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NFLPA says the Rams should be punished for handling of Case Keenum concussion

The Rams were not punished for keeping Case Keenum in a game after he suffered a concussion, and NFLPA president Eric Winston is asking the league to change its mind.

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Tommy Gilligan-USA TODAY Sports

The St. Louis Rams were not punished for their handling of the concussion suffered by Case Keenum in a game against the Baltimore Ravens, but NFL Players Association president Eric Winston thinks they should have been.

Keenum, 27, was slammed to the turf by Ravens defensive tackle Timmy Jernigan and was visibly concussed when his head bounced off the ground. The quarterback immediately grabbed his head and struggled to get back to his feet.

On Tuesday, Winston told USA Today that the Rams should be punished for a "complete failure to adhere to the protocol."

"Show me someone that says, 'No, the Rams did exactly the right thing.' They didn't. Everybody knows they didn't. So, there has to be discipline then, right? Because when a player doesn't do something that he's supposed to do, he gets fined for that when it comes to health and safety."

The NFL made strides in player safety during the offseason by approving a measure that allows independent athletic trainers acting as spotters to order a medical timeout if they believe a player should be evaluated for a concussion. Through 12 weeks of the 2015 season, the results have been spotty, at best.

In a game on Sunday, Pittsburgh Steelers quarterback Ben Roethlisberger removed himself from a close game against the Seattle Seahawks after telling team trainers about a hit to the head. He was taken to the locker room and was diagnosed with a concussion, but has since passed a concussion test and is expected to be ready to play in Week 13.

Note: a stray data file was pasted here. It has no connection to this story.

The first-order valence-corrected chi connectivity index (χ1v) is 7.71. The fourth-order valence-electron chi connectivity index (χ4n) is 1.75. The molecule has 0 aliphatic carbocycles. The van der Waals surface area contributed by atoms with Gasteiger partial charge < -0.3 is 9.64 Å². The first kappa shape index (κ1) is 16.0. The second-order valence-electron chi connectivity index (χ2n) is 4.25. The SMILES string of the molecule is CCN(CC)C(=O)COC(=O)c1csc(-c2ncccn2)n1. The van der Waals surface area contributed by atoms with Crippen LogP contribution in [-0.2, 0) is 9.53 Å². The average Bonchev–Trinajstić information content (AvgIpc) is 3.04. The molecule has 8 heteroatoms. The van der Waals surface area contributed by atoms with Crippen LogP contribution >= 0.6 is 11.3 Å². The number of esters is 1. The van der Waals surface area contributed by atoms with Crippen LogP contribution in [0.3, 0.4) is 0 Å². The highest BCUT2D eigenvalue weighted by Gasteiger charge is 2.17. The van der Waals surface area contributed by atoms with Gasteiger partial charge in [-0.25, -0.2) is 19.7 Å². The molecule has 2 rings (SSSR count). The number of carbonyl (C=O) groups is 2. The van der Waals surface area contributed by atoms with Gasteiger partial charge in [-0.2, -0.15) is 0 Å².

"I have played through many injuries but the brain is not an injury you want to play with," Roethlisberger said Tuesday on Pittsburgh's 93.7 The Fan. "I didn't feel right, it doesn't make you less of a man or a football player to come out of the game."

While Winston said that players like Roethlisberger self-diagnosing shows that concussion awareness efforts are working, it shouldn't be the player's responsibility to ask for evaluation.

"You might just be on overdrive," Winston said. "You're in the middle of a situation, you're thinking 'I've got to get up and starting running.' It's not - it can't be on the players. If you look at the protocols, it's not on the players to stop the game."

Keenum's injury kept him out of action in Week 12, but one day after it happened, the NFL announced it would investigate the circumstances that allowed the quarterback to continue to play, although it was reported on Sunday that the Rams wouldn't face any punishment for their handling of the situation. The NFLPA is still investigating the incident.